Speaking as someone who gets nervous about performing a task as simple as installing shifter cables, I have to say I'm tremendously impressed by the level of craftsmanship and ingenuity displayed here.

As for the "Chinarello" criticism, I don't get it. Cranking out an imitation frame to be ridden by the masses and painstakingly crafting a replica as an homage and commentary -- and just as painstakingly explaining the reasoning behind it -- seem worlds apart to me. Color me impressed, not outraged.

Deej
 

TCC

Tokyo Cycling Club
Jun 30, 2013
2,362
1,291
133
#9
A 'Chinarello' is a brutally nasty phenomenon; a piggy-backing theft of not only an end product, but also an entire design process, where 'design' is defined as the vast and endlessly iterative process of creating something which is functional, safe, reliable, competitive, usable, manufacturable, and marketable with each of these elements being huge design undertakings in their own right.

Creating a sculpture of the end result of a successful design process, as an artistic statement, is incomparable.
 
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FarEast

Maximum Pace
May 25, 2009
5,528
538
193
Yokohama
#10
DJ you are clearly missing the point, although my comments are at the extreme, they were a knee jerk reaction to the project, it is what the artist is looking for; a raw unprocessed reaction to the work in question which is what art is all about. If we were all to agree then the exercise of the project would be pointless.
 

theBlob

Bokeh master
Sep 28, 2011
2,865
1,450
129
...
#11
Yeah I can see both sides of the coin. I am not sure just mimicking something that is already made without addition or interpretation could be considered art. Even the great common culture forager Andy Warhol used color and medium to reinterpret and comment on consumer culture. You have just made a replica? I don't see how it warrants being called art really. Where is the artists interpretation? What I am seeing is craft not art.

Fine craft and very nicely done, but not art.
 
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bawbag

Maximum Pace
Mar 20, 2013
430
244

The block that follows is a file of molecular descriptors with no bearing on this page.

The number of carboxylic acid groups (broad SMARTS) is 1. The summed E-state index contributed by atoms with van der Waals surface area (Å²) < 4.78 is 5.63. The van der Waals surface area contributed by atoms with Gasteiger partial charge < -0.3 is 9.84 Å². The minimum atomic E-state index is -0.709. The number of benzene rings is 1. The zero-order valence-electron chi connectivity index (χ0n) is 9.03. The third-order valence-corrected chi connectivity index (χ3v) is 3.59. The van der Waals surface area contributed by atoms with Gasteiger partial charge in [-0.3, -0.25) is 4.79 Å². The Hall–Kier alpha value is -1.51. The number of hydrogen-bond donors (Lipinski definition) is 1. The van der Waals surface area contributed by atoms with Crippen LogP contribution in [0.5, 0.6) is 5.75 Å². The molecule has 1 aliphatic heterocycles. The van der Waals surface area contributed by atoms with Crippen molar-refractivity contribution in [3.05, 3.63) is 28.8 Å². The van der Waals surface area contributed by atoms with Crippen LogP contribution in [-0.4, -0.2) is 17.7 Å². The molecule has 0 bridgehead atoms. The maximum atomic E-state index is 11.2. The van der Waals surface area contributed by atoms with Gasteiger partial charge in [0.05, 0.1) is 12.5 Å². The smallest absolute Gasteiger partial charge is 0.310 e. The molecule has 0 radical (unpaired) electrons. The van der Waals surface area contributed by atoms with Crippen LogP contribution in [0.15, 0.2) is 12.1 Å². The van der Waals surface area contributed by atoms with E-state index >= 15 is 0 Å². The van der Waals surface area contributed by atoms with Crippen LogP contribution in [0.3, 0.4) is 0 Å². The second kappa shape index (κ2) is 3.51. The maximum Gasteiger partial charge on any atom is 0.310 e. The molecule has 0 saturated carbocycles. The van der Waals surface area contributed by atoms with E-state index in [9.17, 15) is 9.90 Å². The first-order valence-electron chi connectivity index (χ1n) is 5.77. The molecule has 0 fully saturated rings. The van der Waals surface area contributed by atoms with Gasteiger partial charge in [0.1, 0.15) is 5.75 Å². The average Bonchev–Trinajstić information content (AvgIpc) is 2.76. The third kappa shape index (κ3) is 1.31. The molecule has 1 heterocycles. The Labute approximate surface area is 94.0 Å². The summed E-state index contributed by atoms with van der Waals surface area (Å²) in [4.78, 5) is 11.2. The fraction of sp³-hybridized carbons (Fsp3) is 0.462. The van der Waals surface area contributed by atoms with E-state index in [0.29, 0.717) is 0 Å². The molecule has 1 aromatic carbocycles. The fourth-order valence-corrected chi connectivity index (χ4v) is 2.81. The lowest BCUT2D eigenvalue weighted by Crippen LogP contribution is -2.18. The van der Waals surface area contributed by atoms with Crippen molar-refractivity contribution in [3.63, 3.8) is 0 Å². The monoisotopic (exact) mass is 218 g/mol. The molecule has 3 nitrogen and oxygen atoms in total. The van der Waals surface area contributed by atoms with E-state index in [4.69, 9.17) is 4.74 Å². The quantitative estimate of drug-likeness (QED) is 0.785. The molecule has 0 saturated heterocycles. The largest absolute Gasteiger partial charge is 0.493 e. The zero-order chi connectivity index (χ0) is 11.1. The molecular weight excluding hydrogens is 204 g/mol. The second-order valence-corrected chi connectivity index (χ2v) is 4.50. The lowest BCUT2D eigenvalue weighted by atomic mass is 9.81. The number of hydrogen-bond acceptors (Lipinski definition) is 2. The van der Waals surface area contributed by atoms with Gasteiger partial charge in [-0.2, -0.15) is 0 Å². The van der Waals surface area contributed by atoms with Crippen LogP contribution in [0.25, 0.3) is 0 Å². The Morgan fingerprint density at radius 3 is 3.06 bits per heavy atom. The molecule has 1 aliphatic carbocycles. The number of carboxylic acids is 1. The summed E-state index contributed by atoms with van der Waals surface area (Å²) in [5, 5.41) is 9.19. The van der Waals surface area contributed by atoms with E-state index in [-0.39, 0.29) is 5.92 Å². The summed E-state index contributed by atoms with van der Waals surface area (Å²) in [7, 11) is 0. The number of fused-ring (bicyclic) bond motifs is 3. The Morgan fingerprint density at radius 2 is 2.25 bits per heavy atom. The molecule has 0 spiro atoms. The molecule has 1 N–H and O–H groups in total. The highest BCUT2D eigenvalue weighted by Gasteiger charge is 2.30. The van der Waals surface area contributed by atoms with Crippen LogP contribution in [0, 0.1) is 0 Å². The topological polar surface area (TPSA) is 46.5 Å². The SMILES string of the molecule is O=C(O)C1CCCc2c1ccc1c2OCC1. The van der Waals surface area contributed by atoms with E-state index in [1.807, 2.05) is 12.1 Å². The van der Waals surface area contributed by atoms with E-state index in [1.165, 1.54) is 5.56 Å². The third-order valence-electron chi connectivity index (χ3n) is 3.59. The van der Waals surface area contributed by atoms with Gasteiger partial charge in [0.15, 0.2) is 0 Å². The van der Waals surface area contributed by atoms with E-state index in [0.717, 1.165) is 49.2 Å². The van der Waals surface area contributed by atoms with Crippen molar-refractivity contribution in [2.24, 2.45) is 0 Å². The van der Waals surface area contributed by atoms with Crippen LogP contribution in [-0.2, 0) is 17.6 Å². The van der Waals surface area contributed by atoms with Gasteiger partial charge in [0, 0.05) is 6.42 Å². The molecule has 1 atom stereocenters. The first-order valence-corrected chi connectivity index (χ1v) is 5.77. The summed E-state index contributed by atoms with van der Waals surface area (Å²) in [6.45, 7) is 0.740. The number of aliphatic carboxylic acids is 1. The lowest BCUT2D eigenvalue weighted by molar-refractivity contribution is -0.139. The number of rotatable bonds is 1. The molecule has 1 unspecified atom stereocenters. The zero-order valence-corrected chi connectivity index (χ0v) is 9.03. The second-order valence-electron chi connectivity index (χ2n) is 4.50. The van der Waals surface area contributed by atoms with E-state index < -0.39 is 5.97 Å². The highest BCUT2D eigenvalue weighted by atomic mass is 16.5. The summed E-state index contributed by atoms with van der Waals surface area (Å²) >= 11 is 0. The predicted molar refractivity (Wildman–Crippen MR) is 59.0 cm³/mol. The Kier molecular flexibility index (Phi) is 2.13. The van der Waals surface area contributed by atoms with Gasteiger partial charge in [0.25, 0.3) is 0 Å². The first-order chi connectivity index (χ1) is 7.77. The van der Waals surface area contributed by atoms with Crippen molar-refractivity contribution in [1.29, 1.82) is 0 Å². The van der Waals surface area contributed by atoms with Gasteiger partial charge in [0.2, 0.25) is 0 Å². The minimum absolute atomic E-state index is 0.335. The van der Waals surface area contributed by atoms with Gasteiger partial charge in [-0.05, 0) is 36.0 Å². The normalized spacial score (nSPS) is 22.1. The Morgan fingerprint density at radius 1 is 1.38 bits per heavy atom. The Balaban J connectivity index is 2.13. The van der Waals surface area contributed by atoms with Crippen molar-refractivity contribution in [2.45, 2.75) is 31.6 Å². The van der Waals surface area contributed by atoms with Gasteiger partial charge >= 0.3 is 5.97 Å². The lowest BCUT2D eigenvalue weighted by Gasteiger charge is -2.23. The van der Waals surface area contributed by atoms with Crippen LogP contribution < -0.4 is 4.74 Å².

63
Tokyo
#16
I saw this on the LFGSS site - it's a lovely sculpture!

The bike is unrideable if it's not clear - the frame is tacked together with spot welds. One of the rims was also crushed in a vice to make it narrower, if you read the details. Not something I'd like to take to the velodrome or even the supermarket.

I imagine that some people skimmed the post to the final sculpture and jumped to the conclusion that it's a knockoff or to be sold, and without reading properly that's understandable, but it's neither of those. It may as well have been cast in bronze!
 

kiwisimon

Maximum Pace
Dec 14, 2006
2,670
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103
Japan
#18
I can appreciate the craftsmanship but why just copy something? I was expecting to see a new concept based on the original classic. Being as the bike is nonfunctional, why not exaggerate the iconic shape and put your own spin on it(not that I ever could). I look forward to your next piece which could perhaps be the granddaughter of a cycle coitus between this model and another iconic bike of the 1990s.
 

TCC

Tokyo Cycling Club
Jun 30, 2013
2,362
1,291
133
#19
This is what he said:
I want to formulate a comment on a hipster culture in which you use expensive bikes (among other stuff) to decorate the home, office or display windows with.

Because my focus has exclusively been philosophical, the practical qualities that the originals have has been set aside.

What I want to achieve with this is a replacement (on a philosophical level) of all the bikes that are used as ornaments, with a sculpture that speaks to the viewer on a different, rather reflective artistic level.

Instead of using these fantastic sports machines constructed by some of the best engineers in the world, I wanted to create a sculpture to illustrate my concept, to bring The Laser — with its sculptural perfection — into the contemporary art world (again). That way, hopefully the classic bikes can be used for what they were built for (I speak now not only about The Laser, but about all the amazing bikes that are not used for their original purpose and because I believe that The Laser is number one, it has become model for my sculpting).
Come on. He is doing this to take the piss out of all those poncy coffee shops, cafes, clothes shops, etc., which have a classic, iconic bike in the shop just because that is the fashionable thing to do. He is making an essentially unrideable copy of one of the classics to show up how silly it is to use something which has gone through such extensive and thorough mechanical design as the Cinelli Laser as a decoration, and is saying, "hey pricks, if you are going to use it just because of its' appearance, and not how it performs, you may as well just have something which just looks like it, and nobody would be any the wiser."

His sentiment is valid. It is also fairly amusing of him to post it on the Tokyo Cycling Club, as the Japanese are often some of the worst offenders of making and displaying bizarre approximations of western hedonistic iconography, without any real clue as to the history or true cultural meaning and significance of what they are aping.